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There’s A 90% Chance Your Son Is Pregnant

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Predicting The Future Of Predictive Analytics In Healthcare There’s A 90% Chance Your Son Is Pregnant


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Presenter and Contact Information 2 Dale Sanders Senior Vice President, Strategy, Health Catalyst 801-708-6800 dale.sanders@healthcatalyst.com @drsanders www.linkedin.com/in/dalersanders/


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Acknowledgements David Crockett, PhD, Health Catalyst Eric Siegel, PhD, Columbia University Ron Gault, Aerospace Corporation, Northrup-Grumman, TRW Wikipedia 3


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The Goal Today I hope you leave this webinar with… Informed Expectations and Opinions: Be generally aware of the realistic possibilities for predictive analytics in healthcare, over the next few years The Right Questions: To be conversant in the concepts of predictive analytics and be able to ask reasonably well-informed questions of your analytics teams, especially vendors, during the strategic process of developing your organization’s predictive analytics strategy 4


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Agenda 5 Basic Concepts, Fundamental Assertions Predictive Analytics Outside Healthcare Predictive Analytics Inside Healthcare Key Questions To Ask Vendors And Your Analytics Teams


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Sampling of My Background In Predictive Analytics 6


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Gartner 2014 Hype Cycle for Emerging Technology 7 Predictive Analytics in Healthcare, according to Dale Sanders


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“Beyond math, there are no facts; only interpretations.” - Friedrich Nietzsche 8


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Challenge of Predicting Anything Human 9


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What Should We Expect In Healthcare? Machines are predictable; humans aren’t 10 “People are influenced by their environment in innumerable ways. Trying to understand what people will do next, assumes that all the influential variables can be known and measured accurately. People's environments change even more quickly than they themselves do. Everything from the weather to their relationship with their mother can change the way people think and act. All of those variables are unpredictable. How they will impact a person is even less predictable. If put in the exact same situation tomorrow, they may make a completely different decision. This means that a statistical prediction is only valid in sterile laboratory conditions, which suddenly isn't as useful as it seemed before.” Gary King, Harvard University and the Director of the Institute for Quantitative Social Science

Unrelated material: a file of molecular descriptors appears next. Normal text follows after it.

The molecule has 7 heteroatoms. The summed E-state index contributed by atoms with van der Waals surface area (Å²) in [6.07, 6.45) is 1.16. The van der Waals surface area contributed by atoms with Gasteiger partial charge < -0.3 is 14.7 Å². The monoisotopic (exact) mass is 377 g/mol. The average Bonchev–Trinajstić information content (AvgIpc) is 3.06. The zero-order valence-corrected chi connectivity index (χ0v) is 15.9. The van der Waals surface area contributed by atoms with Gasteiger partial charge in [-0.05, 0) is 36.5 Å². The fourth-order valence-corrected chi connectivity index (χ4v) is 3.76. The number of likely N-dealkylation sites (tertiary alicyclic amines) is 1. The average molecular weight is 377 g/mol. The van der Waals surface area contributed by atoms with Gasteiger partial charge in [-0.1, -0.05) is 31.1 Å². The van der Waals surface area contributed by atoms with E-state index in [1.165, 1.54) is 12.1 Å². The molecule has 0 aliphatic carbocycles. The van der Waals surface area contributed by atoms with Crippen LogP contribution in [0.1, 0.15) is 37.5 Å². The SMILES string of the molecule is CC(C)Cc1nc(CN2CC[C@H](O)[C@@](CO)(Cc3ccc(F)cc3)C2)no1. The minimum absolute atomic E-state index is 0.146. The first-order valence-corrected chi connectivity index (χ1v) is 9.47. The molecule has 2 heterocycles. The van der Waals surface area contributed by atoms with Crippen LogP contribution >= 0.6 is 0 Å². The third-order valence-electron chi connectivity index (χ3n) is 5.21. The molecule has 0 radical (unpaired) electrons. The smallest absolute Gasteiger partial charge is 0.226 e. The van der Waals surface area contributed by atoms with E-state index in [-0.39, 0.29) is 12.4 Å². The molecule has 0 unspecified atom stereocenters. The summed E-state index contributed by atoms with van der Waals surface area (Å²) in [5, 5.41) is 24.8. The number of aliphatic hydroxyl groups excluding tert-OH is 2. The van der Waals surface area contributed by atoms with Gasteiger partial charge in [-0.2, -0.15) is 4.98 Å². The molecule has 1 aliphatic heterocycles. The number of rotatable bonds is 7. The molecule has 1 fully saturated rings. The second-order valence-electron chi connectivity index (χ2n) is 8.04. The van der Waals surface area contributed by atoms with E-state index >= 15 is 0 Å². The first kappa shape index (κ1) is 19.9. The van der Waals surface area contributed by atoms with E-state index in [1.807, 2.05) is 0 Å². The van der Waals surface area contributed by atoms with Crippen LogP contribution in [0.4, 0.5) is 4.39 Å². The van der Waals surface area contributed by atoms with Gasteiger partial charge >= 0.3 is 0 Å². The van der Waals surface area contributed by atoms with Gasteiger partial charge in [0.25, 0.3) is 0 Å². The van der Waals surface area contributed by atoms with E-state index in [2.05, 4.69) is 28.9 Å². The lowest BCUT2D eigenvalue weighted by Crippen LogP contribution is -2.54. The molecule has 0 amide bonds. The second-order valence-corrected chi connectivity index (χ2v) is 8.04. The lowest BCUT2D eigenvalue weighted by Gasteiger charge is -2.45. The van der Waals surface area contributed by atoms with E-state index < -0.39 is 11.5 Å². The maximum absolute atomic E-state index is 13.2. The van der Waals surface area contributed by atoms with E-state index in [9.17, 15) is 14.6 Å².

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Healthcare Analytics Adoption Model Level 8 Level 7 Level 6 Level 5 Level 4 Level 3 Level 2 Level 1 Level 0 Personalized Medicine & Prescriptive Analytics Clinical Risk Intervention & Predictive Analytics Population Health Management & Suggestive Analytics Waste & Care Variability Reduction Automated External Reporting Automated Internal Reporting Standardized Vocabulary & Patient Registries Enterprise Data Warehouse Fragmented Point Solutions Tailoring patient care based on population outcomes and genomic data. Fee-for-quality rewards health maintenance. Organizational processes for intervention are supported with predictive risk models. Fee-for-quality includes fixed per capita payment. Tailoring patient care based on population metrics. Fee-for-quality includes bundled per case payment. Reducing variability in care processes. Focusing on internal optimization and waste reduction. Efficient, consistent production of reports & adaptability to changing requirements. Efficient, consistent production of reports & widespread availability in the organization. Relating and organizing the core data content. Collecting and integrating the core data content. Inefficient, inconsistent versions of the truth. Cumbersome internal and external reporting. © Sanders, Protti, Burton, 2013 11


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Concepts & Principles of Predictive Analytics 12


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Semantics, Ssschmantics Predictive Analytics and Predictive Models: These terms have their origins in statisticians; e.g., understanding real-world phenomena such as healthcare, retail sales, customer relationship management, voting preferences, etc. Machine Learning Algorithms: This term has its origins in computer scientists; e.g., natural language processing, speech recognition, image recognition, adaptive control systems in manufacturing, robots, satellites, automobiles and aircraft, etc. 13 As it turns out, the latter can be applied to the former, so the two schools of thought are now generally interchangeable. Don’t let vendors fool you into thinking that “machine learning” is more sophisticated or better than predictive modeling.


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For Now, Just Know The Terms 14 And Know Where To Go For Details


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For Now, Just Know The Terms And Know Where To Go For Details MachineLearningMastery.com